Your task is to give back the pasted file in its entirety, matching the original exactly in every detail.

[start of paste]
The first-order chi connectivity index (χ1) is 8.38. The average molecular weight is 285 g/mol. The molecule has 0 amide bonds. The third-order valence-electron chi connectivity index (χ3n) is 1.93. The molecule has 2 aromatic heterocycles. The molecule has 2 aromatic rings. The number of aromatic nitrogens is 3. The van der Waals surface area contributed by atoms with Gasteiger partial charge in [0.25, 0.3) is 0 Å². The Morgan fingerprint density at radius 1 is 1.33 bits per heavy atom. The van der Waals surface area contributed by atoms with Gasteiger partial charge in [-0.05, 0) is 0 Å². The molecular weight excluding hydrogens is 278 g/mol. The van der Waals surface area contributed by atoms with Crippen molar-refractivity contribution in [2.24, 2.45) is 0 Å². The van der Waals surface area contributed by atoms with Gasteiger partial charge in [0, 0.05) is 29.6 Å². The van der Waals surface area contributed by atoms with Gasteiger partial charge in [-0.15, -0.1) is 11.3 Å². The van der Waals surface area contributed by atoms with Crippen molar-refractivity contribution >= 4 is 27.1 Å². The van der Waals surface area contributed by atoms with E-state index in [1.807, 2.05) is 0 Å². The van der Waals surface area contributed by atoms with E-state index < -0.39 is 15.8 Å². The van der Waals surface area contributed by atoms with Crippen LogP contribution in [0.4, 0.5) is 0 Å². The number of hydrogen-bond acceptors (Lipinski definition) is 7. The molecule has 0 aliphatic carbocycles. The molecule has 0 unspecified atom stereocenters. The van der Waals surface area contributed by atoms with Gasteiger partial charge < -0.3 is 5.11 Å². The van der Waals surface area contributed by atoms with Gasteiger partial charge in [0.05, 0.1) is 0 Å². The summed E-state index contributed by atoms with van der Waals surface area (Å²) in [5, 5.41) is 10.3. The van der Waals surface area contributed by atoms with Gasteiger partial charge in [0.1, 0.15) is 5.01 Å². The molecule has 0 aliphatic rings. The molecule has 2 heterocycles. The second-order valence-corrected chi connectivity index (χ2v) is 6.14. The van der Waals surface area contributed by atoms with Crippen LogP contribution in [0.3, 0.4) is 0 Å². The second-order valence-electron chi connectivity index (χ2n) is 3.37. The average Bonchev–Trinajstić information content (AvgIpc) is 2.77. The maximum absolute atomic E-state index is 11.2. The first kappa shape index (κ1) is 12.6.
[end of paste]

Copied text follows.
The first-order chi connectivity index (χ1) is 8.38. The average molecular weight is 285 g/mol. The molecule has 0 amide bonds. The third-order valence-electron chi connectivity index (χ3n) is 1.93. The molecule has 2 aromatic heterocycles. The molecule has 2 aromatic rings. The number of aromatic nitrogens is 3. The van der Waals surface area contributed by atoms with Gasteiger partial charge in [0.25, 0.3) is 0 Å². The Morgan fingerprint density at radius 1 is 1.33 bits per heavy atom. The van der Waals surface area contributed by atoms with Gasteiger partial charge in [-0.05, 0) is 0 Å². The molecular weight excluding hydrogens is 278 g/mol. The van der Waals surface area contributed by atoms with Crippen molar-refractivity contribution in [2.24, 2.45) is 0 Å². The van der Waals surface area contributed by atoms with Gasteiger partial charge in [0, 0.05) is 29.6 Å². The van der Waals surface area contributed by atoms with Gasteiger partial charge in [-0.15, -0.1) is 11.3 Å². The van der Waals surface area contributed by atoms with Crippen molar-refractivity contribution >= 4 is 27.1 Å². The van der Waals surface area contributed by atoms with E-state index in [1.807, 2.05) is 0 Å². The van der Waals surface area contributed by atoms with E-state index < -0.39 is 15.8 Å². The van der Waals surface area contributed by atoms with Crippen LogP contribution in [0.4, 0.5) is 0 Å². The number of hydrogen-bond acceptors (Lipinski definition) is 7. The molecule has 0 aliphatic carbocycles. The molecule has 0 unspecified atom stereocenters. The van der Waals surface area contributed by atoms with Gasteiger partial charge < -0.3 is 5.11 Å². The van der Waals surface area contributed by atoms with Gasteiger partial charge in [0.05, 0.1) is 0 Å². The summed E-state index contributed by atoms with van der Waals surface area (Å²) in [5, 5.41) is 10.3. The van der Waals surface area contributed by atoms with Gasteiger partial charge in [0.1, 0.15) is 5.01 Å². The molecule has 0 aliphatic rings. The molecule has 2 heterocycles. The second-order valence-corrected chi connectivity index (χ2v) is 6.14. The van der Waals surface area contributed by atoms with Crippen LogP contribution in [0.3, 0.4) is 0 Å². The second-order valence-electron chi connectivity index (χ2n) is 3.37. The average Bonchev–Trinajstić information content (AvgIpc) is 2.77. The maximum absolute atomic E-state index is 11.2. The first kappa shape index (κ1) is 12.6.